The sombre resonance of these figures that still look down on the stop where I change buses every week-day morning and evening rarely fails to move me. Without a doubt, James Russell Cant's giant prints are the most powerful public artwork I've come across. Taking photographs of photographs is an odd thing to do, I know. They're irresistible. In times of particularly relentless self-obsession, I guess I appreciate even more than usual the things that regularly pull my attention outwards. I note that when these first appeared nearly eighteen months ago I presumed their welcome presence at the grim Elephant and Castle road junction would be very temporary. How wonderful that this has proved not to be the case. The longer they stay, the more powerful their presence and the more powerfully they embody the opposite of boring, ephemeral or trivialised, the opposite of what is embodied by too much of the London streetscape.
They certainly are wondrous.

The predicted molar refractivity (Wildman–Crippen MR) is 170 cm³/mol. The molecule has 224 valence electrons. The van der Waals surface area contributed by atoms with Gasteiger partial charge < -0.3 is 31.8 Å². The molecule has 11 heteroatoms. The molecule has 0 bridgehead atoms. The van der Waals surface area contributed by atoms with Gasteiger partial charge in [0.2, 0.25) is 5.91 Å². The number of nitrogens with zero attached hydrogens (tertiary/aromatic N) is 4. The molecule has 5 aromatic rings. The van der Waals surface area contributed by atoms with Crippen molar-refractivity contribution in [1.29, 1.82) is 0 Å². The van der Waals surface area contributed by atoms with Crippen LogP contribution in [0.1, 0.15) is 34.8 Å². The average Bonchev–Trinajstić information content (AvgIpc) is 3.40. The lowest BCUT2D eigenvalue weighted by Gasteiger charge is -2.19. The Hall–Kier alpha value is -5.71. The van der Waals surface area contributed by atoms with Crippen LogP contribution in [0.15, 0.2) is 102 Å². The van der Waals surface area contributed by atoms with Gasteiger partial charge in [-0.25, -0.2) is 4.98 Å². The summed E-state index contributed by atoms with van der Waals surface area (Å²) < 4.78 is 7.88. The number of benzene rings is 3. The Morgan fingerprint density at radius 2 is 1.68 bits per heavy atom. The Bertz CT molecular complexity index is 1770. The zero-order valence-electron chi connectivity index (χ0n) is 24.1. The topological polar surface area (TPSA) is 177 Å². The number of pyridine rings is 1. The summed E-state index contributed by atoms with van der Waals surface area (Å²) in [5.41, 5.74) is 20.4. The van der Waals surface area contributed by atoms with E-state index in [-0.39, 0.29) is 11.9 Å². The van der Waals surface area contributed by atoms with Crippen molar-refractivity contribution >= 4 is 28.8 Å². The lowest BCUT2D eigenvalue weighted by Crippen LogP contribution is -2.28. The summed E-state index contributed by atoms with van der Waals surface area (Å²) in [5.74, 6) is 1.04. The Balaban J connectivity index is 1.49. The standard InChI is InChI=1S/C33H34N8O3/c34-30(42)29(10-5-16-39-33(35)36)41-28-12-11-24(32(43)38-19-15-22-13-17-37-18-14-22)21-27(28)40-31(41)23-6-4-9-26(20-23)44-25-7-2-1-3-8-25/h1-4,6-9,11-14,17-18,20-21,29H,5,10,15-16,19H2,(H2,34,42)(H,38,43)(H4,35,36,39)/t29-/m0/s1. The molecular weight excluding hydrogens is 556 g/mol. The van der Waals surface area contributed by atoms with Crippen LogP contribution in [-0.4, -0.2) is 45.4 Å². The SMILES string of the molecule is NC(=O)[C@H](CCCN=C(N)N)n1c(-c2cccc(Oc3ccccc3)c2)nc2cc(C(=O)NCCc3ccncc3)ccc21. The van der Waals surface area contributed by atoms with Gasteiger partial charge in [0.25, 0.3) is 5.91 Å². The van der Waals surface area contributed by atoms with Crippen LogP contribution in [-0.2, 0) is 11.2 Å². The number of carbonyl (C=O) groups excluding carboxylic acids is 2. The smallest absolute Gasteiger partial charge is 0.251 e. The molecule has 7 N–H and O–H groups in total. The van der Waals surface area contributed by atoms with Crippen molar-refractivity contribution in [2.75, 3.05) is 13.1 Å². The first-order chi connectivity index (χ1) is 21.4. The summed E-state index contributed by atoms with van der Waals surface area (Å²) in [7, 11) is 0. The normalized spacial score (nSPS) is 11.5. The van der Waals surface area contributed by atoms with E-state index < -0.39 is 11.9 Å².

Almost makes me want to undertake the journey to hideous and stress-inducing El & Castle just to see them up close.
Kudos to whoever had the brilliant idea of installing these in such a soul-less setting.
I especially like the last one, the ghostly floating.
they seem almost reproachful
Fire Bird, I can see why you might think that and the last photo does rather give that impression, but in fact they aren't in the least baleful or reproachful. I think this is because, although they're very strong and present, these are also not single images, but each one is a composite of many, superimposed, blurred images (see website); and they're not looking down at the street but out at the sea, the land, their own and other lives...
Lilian, I wish you could see them at full size.
But, Natalie, I'm not sure ANYTHING is worth a special trip to Elephant :-(
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